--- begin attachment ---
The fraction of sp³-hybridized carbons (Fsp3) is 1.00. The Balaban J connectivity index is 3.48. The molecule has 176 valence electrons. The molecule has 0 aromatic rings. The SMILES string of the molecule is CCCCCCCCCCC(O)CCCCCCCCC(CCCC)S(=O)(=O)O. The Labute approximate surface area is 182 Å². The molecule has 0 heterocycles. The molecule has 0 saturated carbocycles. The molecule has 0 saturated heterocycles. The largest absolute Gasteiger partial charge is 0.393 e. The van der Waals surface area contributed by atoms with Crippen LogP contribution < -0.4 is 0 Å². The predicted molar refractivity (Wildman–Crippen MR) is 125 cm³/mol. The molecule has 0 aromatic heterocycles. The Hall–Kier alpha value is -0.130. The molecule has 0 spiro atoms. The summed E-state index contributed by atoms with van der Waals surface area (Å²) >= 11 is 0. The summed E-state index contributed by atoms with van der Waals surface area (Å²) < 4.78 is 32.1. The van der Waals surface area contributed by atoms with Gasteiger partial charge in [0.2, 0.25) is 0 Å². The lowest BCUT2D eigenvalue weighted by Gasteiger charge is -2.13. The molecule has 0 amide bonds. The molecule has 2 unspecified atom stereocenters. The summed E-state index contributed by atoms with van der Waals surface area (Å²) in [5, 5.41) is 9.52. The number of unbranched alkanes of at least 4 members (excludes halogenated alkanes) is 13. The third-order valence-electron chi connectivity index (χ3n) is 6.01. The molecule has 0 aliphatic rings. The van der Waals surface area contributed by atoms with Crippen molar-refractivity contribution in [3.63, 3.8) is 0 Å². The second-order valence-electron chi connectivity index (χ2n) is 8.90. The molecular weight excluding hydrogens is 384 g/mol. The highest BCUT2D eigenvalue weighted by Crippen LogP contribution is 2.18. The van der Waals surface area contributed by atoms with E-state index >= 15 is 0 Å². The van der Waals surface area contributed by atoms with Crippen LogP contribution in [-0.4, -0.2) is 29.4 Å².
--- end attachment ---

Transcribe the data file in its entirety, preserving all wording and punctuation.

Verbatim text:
The fraction of sp³-hybridized carbons (Fsp3) is 1.00. The Balaban J connectivity index is 3.48. The molecule has 176 valence electrons. The molecule has 0 aromatic rings. The SMILES string of the molecule is CCCCCCCCCCC(O)CCCCCCCCC(CCCC)S(=O)(=O)O. The Labute approximate surface area is 182 Å². The molecule has 0 heterocycles. The molecule has 0 saturated carbocycles. The molecule has 0 saturated heterocycles. The largest absolute Gasteiger partial charge is 0.393 e. The van der Waals surface area contributed by atoms with Crippen LogP contribution < -0.4 is 0 Å². The predicted molar refractivity (Wildman–Crippen MR) is 125 cm³/mol. The molecule has 0 aromatic heterocycles. The Hall–Kier alpha value is -0.130. The molecule has 0 spiro atoms. The summed E-state index contributed by atoms with van der Waals surface area (Å²) >= 11 is 0. The summed E-state index contributed by atoms with van der Waals surface area (Å²) < 4.78 is 32.1. The van der Waals surface area contributed by atoms with Gasteiger partial charge in [0.2, 0.25) is 0 Å². The lowest BCUT2D eigenvalue weighted by Gasteiger charge is -2.13. The molecule has 0 amide bonds. The molecule has 2 unspecified atom stereocenters. The summed E-state index contributed by atoms with van der Waals surface area (Å²) in [5, 5.41) is 9.52. The number of unbranched alkanes of at least 4 members (excludes halogenated alkanes) is 13. The third-order valence-electron chi connectivity index (χ3n) is 6.01. The molecule has 0 aliphatic rings. The van der Waals surface area contributed by atoms with Crippen molar-refractivity contribution in [3.63, 3.8) is 0 Å². The second-order valence-electron chi connectivity index (χ2n) is 8.90. The molecular weight excluding hydrogens is 384 g/mol. The highest BCUT2D eigenvalue weighted by Crippen LogP contribution is 2.18. The van der Waals surface area contributed by atoms with E-state index >= 15 is 0 Å². The van der Waals surface area contributed by atoms with Crippen LogP contribution in [-0.4, -0.2) is 29.4 Å².